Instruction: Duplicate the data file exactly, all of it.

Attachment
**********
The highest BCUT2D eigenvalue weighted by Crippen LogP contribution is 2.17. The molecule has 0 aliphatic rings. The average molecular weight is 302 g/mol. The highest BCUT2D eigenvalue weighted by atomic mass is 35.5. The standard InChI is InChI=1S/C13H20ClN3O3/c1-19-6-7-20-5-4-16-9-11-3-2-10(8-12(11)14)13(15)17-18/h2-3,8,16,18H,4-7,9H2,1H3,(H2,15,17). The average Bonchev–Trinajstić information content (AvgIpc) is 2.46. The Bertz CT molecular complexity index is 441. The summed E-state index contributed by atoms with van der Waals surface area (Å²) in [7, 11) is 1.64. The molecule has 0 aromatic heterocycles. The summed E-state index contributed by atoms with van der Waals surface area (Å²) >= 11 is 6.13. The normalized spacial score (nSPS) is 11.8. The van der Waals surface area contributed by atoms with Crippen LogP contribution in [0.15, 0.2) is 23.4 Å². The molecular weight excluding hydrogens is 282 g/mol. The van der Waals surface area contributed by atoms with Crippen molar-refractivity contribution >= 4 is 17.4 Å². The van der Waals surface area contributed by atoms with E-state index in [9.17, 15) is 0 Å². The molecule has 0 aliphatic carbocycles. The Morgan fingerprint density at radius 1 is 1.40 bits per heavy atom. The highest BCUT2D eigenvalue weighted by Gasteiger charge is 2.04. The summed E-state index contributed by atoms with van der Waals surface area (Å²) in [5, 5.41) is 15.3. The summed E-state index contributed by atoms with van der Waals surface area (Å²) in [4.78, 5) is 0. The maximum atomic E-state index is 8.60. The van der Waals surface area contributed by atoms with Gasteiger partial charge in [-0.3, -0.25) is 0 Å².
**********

The highest BCUT2D eigenvalue weighted by Crippen LogP contribution is 2.17. The molecule has 0 aliphatic rings. The average molecular weight is 302 g/mol. The highest BCUT2D eigenvalue weighted by atomic mass is 35.5. The standard InChI is InChI=1S/C13H20ClN3O3/c1-19-6-7-20-5-4-16-9-11-3-2-10(8-12(11)14)13(15)17-18/h2-3,8,16,18H,4-7,9H2,1H3,(H2,15,17). The average Bonchev–Trinajstić information content (AvgIpc) is 2.46. The Bertz CT molecular complexity index is 441. The summed E-state index contributed by atoms with van der Waals surface area (Å²) in [7, 11) is 1.64. The molecule has 0 aromatic heterocycles. The summed E-state index contributed by atoms with van der Waals surface area (Å²) >= 11 is 6.13. The normalized spacial score (nSPS) is 11.8. The van der Waals surface area contributed by atoms with Crippen LogP contribution in [0.15, 0.2) is 23.4 Å². The molecular weight excluding hydrogens is 282 g/mol. The van der Waals surface area contributed by atoms with Crippen molar-refractivity contribution >= 4 is 17.4 Å². The van der Waals surface area contributed by atoms with E-state index in [9.17, 15) is 0 Å². The molecule has 0 aliphatic carbocycles. The Morgan fingerprint density at radius 1 is 1.40 bits per heavy atom. The highest BCUT2D eigenvalue weighted by Gasteiger charge is 2.04. The summed E-state index contributed by atoms with van der Waals surface area (Å²) in [5, 5.41) is 15.3. The summed E-state index contributed by atoms with van der Waals surface area (Å²) in [4.78, 5) is 0. The maximum atomic E-state index is 8.60. The van der Waals surface area contributed by atoms with Gasteiger partial charge in [-0.3, -0.25) is 0 Å².